Are people of one social class more likely to lie, cheat, or steal than those of another social class? While some studies have drawn general conclusions about how social class affects ethical behavior, researcher Stefan Trautmann of Tilburg University and colleagues weren’t convinced that the relationship could be so simple.
In a new article published in Perspectives in Psychological Science, the researchers set forth the argument that ethical behavior is the product of multiple interacting dimensions, including: moral values and beliefs about what is correct; patterns of social orientation; and anticipated costs and benefits of any given behavior.
Furthermore, they argue that it’s a mistake to think of “social class” as a singular entity, observing that “dimensions such as wealth, income, education, or occupation can have fundamentally different psychological impacts and behavioral implications.”
To get a more comprehensive picture of the relationship between class and ethics, the researchers took advantage of data available from the Longitudinal Internet Studies for the Social Sciences (LISS) panel, a large, nationally representative survey of individuals in the Netherlands.
Importantly, the panel data included comprehensive information about the participants, including data on their financial assets, income, education, and occupation; data from the European Values Study (EVS); and data on political and social issues. The researchers were able to combine these survey data with experimental data investigating ethical behavior.
Trautmann and colleagues found significant class differences in moral values, social orientation, and ethical behavior, but some of these differences depended on which aspect of social class — assets, income, education, or occupation — was being examined. According to the data, class differences in moral rules and patterns of social orientation were more predictable than class differences in ethical behavior and judgment.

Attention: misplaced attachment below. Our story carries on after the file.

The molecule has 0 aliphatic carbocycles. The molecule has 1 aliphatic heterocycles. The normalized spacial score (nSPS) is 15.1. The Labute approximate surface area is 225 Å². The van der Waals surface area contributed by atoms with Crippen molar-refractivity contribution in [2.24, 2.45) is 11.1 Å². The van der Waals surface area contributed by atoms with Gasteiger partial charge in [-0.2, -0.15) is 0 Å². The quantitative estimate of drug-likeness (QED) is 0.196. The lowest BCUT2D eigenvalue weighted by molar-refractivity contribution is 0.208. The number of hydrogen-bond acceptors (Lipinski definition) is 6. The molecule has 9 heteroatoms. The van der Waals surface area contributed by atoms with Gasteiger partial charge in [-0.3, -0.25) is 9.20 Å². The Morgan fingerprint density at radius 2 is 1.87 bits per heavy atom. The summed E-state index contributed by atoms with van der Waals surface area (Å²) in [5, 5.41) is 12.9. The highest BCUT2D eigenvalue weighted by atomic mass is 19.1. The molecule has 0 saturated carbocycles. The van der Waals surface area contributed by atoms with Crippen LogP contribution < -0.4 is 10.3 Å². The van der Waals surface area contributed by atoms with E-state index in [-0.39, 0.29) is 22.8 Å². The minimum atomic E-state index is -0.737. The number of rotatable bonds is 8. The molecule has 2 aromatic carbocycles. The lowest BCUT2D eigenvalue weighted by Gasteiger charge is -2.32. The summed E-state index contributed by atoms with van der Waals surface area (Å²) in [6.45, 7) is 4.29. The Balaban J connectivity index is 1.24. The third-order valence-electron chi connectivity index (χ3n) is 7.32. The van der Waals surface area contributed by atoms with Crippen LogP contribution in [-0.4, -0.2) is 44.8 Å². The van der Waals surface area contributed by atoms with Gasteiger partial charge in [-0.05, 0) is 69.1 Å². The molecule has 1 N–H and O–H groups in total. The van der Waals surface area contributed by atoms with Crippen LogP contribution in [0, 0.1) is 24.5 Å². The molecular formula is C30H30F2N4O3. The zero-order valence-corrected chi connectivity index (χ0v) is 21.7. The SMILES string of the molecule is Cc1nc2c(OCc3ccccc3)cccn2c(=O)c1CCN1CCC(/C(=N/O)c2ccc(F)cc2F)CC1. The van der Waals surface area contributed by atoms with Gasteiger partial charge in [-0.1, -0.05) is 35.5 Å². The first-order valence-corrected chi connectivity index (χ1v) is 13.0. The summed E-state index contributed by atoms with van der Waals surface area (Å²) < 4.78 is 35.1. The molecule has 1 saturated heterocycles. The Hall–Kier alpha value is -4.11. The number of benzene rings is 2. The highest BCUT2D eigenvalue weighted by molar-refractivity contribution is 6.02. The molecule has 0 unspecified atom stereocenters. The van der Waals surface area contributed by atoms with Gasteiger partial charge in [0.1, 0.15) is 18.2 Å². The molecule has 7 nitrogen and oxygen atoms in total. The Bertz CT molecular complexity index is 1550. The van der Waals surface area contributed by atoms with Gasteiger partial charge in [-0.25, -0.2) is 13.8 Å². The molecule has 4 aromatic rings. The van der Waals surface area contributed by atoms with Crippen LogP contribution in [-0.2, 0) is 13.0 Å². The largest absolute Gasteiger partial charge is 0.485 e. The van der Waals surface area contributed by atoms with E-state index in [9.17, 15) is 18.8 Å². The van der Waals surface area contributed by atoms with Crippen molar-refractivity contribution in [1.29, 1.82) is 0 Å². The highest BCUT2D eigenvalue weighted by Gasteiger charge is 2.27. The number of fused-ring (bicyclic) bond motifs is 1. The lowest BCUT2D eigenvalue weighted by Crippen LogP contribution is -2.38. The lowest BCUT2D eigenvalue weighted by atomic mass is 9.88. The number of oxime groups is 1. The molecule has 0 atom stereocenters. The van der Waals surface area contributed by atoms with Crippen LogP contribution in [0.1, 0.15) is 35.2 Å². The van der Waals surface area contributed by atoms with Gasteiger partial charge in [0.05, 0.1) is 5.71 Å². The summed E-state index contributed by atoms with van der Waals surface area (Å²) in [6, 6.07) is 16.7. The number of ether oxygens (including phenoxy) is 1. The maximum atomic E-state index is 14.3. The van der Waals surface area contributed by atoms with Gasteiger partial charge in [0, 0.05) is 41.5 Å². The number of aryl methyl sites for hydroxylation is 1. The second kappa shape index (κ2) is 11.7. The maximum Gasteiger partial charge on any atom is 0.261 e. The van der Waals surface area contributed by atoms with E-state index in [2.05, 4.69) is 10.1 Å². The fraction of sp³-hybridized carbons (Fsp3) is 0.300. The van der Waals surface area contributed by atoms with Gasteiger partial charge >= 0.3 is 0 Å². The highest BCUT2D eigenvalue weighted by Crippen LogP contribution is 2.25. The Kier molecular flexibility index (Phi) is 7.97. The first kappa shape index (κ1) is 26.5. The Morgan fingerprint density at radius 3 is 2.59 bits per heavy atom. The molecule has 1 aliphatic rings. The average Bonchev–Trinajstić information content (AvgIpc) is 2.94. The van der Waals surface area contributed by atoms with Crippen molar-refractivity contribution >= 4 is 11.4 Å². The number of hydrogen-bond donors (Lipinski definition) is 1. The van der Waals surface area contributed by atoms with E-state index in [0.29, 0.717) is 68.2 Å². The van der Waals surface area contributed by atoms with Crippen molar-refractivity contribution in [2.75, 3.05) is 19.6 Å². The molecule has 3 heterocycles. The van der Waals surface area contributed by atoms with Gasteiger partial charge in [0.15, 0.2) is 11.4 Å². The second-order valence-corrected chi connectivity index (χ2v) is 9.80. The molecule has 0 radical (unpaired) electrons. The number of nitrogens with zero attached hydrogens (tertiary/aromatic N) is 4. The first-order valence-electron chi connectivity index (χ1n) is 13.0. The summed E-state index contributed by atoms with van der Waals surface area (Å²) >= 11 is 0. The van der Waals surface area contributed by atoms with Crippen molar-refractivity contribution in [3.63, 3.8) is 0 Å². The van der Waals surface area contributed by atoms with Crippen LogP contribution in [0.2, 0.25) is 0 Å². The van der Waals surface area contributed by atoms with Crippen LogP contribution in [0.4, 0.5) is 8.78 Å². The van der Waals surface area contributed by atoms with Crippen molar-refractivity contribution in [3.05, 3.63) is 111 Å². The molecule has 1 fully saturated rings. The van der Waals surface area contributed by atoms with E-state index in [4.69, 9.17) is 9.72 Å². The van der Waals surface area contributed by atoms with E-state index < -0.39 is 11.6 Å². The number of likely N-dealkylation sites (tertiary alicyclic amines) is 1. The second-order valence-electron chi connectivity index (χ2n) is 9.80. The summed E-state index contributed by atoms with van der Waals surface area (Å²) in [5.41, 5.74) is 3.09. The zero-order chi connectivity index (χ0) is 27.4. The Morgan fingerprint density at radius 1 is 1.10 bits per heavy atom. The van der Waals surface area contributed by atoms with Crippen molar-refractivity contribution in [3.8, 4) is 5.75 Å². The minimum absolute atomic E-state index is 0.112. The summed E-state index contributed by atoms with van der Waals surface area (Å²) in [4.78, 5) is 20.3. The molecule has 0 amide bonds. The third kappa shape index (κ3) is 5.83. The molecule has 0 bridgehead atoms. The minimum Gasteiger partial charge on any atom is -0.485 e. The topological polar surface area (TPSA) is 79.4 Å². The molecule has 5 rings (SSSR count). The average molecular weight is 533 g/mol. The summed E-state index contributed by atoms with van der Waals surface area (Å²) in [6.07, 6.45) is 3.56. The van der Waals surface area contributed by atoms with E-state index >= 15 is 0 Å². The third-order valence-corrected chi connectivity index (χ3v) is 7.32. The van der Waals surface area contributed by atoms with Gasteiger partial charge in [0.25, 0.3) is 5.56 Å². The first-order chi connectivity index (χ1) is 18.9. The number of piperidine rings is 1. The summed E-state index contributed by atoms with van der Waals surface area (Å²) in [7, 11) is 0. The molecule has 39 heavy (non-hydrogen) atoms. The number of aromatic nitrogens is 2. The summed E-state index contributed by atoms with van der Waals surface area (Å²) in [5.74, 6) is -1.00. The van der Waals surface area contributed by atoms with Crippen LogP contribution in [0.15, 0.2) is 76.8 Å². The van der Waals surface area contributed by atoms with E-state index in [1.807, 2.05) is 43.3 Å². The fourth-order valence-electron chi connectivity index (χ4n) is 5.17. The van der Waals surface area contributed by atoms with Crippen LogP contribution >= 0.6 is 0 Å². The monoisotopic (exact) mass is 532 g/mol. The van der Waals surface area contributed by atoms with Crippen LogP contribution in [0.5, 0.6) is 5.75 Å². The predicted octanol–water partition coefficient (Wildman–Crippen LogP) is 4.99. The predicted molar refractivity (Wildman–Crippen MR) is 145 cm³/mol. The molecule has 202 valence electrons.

The data further discounted the conventional notion of ethical behavior as an aspect of someone’s disposition, that someone is either an ethical or unethical person. Rather, people seem to be less ethical when they’re faced with significant temptation and when the payoff for unethical behavior is high, suggesting that a cost-benefit analysis of sorts may guide ethical behavior.
“Given their wealth, an antiques dealer would be much less likely to shoplift but would be much more likely to cheat on taxes than a Walmart clerk,” the researchers note. “At the same time, each person may condemn unethical behavior that is not available, or too costly, for himself/herself and therefore outside the range of his/her own activities.”
“As our framework implies, the relation between class and ethical behavior represents a complex mosaic rather than a simple pattern,” the researchers conclude.
In their accompanying commentary, psychological scientists Heather Mann and Dan Ariely posit that, given these results, future research ought to focus on the situational elements that shape ethical behavior, “examining ethical behavior across different domains of life.”
Assuming that morality binds people together in groups, they propose that “examining whether people adopt distinct moral identities within each of their social contexts will lead to a richer understanding of ethical decision making.”
Mann and Ariely note that ethical decision making is also shaped by consideration of ethical standards. If people from different social classes show differences in ethical behavior, is it because one group is more willing to breach ethical standards, or because the two groups have different ethical standards?
“Attempting to answer such a question is important not just for understanding moral judgment and decision making but also for discerning policies that can best put the brakes on unethical behavior,” say Mann and Ariely.
Trautmann, S.T., van de Kuilen, G., & Zeckhauser, R.J. (2013). Social Class and (Un)Ethical Behavior: A Framework, With Evidence From a Large Population Sample. Perspectives in Psychological Science, 8 (5), 487-497. DOI: 10.1177/1745691613491272
Ariely, D., & Mann, H. (2013). A Bird’s Eye View of Unethical Behavior: Commentary on Trautmann et al. (2013). Perspectives in Psychological Science, 8 (5), 498-500. DOI: 10.1177/1745691613498907